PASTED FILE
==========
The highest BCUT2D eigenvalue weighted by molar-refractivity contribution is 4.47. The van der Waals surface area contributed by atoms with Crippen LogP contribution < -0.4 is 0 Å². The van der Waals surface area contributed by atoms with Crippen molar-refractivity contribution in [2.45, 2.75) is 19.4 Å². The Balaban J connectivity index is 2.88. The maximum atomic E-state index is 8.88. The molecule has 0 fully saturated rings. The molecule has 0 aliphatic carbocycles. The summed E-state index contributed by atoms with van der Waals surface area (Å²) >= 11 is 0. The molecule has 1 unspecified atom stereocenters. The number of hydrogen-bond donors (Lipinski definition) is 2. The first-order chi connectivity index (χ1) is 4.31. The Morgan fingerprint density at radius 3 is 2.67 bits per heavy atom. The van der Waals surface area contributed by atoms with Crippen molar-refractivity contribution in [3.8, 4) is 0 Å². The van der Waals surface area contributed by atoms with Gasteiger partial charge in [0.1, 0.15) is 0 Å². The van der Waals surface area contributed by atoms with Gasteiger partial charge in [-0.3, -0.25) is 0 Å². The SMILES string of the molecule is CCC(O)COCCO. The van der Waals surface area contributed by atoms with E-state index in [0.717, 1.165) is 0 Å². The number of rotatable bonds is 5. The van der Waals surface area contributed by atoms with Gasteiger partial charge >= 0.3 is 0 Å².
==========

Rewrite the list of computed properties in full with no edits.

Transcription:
The highest BCUT2D eigenvalue weighted by molar-refractivity contribution is 4.47. The van der Waals surface area contributed by atoms with Crippen LogP contribution < -0.4 is 0 Å². The van der Waals surface area contributed by atoms with Crippen molar-refractivity contribution in [2.45, 2.75) is 19.4 Å². The Balaban J connectivity index is 2.88. The maximum atomic E-state index is 8.88. The molecule has 0 fully saturated rings. The molecule has 0 aliphatic carbocycles. The summed E-state index contributed by atoms with van der Waals surface area (Å²) >= 11 is 0. The molecule has 1 unspecified atom stereocenters. The number of hydrogen-bond donors (Lipinski definition) is 2. The first-order chi connectivity index (χ1) is 4.31. The Morgan fingerprint density at radius 3 is 2.67 bits per heavy atom. The van der Waals surface area contributed by atoms with Crippen molar-refractivity contribution in [3.8, 4) is 0 Å². The van der Waals surface area contributed by atoms with Gasteiger partial charge in [0.1, 0.15) is 0 Å². The van der Waals surface area contributed by atoms with Gasteiger partial charge in [-0.3, -0.25) is 0 Å². The SMILES string of the molecule is CCC(O)COCCO. The van der Waals surface area contributed by atoms with E-state index in [0.717, 1.165) is 0 Å². The number of rotatable bonds is 5. The van der Waals surface area contributed by atoms with Gasteiger partial charge >= 0.3 is 0 Å².